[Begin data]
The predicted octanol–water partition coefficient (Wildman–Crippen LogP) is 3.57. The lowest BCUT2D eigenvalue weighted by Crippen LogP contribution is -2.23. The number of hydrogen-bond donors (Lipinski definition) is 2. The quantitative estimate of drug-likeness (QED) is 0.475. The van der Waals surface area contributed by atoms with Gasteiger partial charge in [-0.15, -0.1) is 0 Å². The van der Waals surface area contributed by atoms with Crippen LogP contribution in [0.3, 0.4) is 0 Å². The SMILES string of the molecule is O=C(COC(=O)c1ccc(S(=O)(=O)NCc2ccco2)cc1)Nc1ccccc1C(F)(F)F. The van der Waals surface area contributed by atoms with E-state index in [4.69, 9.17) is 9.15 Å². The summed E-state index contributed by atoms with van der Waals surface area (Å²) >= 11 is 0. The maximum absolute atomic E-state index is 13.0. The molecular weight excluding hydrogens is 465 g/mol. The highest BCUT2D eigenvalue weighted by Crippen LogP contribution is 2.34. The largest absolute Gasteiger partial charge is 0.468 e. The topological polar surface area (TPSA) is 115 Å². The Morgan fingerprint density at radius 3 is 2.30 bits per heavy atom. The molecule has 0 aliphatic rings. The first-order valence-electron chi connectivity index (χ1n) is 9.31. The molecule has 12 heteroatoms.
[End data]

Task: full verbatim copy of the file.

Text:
The predicted octanol–water partition coefficient (Wildman–Crippen LogP) is 3.57. The lowest BCUT2D eigenvalue weighted by Crippen LogP contribution is -2.23. The number of hydrogen-bond donors (Lipinski definition) is 2. The quantitative estimate of drug-likeness (QED) is 0.475. The van der Waals surface area contributed by atoms with Gasteiger partial charge in [-0.15, -0.1) is 0 Å². The van der Waals surface area contributed by atoms with Crippen LogP contribution in [0.3, 0.4) is 0 Å². The SMILES string of the molecule is O=C(COC(=O)c1ccc(S(=O)(=O)NCc2ccco2)cc1)Nc1ccccc1C(F)(F)F. The van der Waals surface area contributed by atoms with E-state index in [4.69, 9.17) is 9.15 Å². The summed E-state index contributed by atoms with van der Waals surface area (Å²) >= 11 is 0. The maximum absolute atomic E-state index is 13.0. The molecular weight excluding hydrogens is 465 g/mol. The highest BCUT2D eigenvalue weighted by Crippen LogP contribution is 2.34. The largest absolute Gasteiger partial charge is 0.468 e. The topological polar surface area (TPSA) is 115 Å². The Morgan fingerprint density at radius 3 is 2.30 bits per heavy atom. The molecule has 0 aliphatic rings. The first-order valence-electron chi connectivity index (χ1n) is 9.31. The molecule has 12 heteroatoms.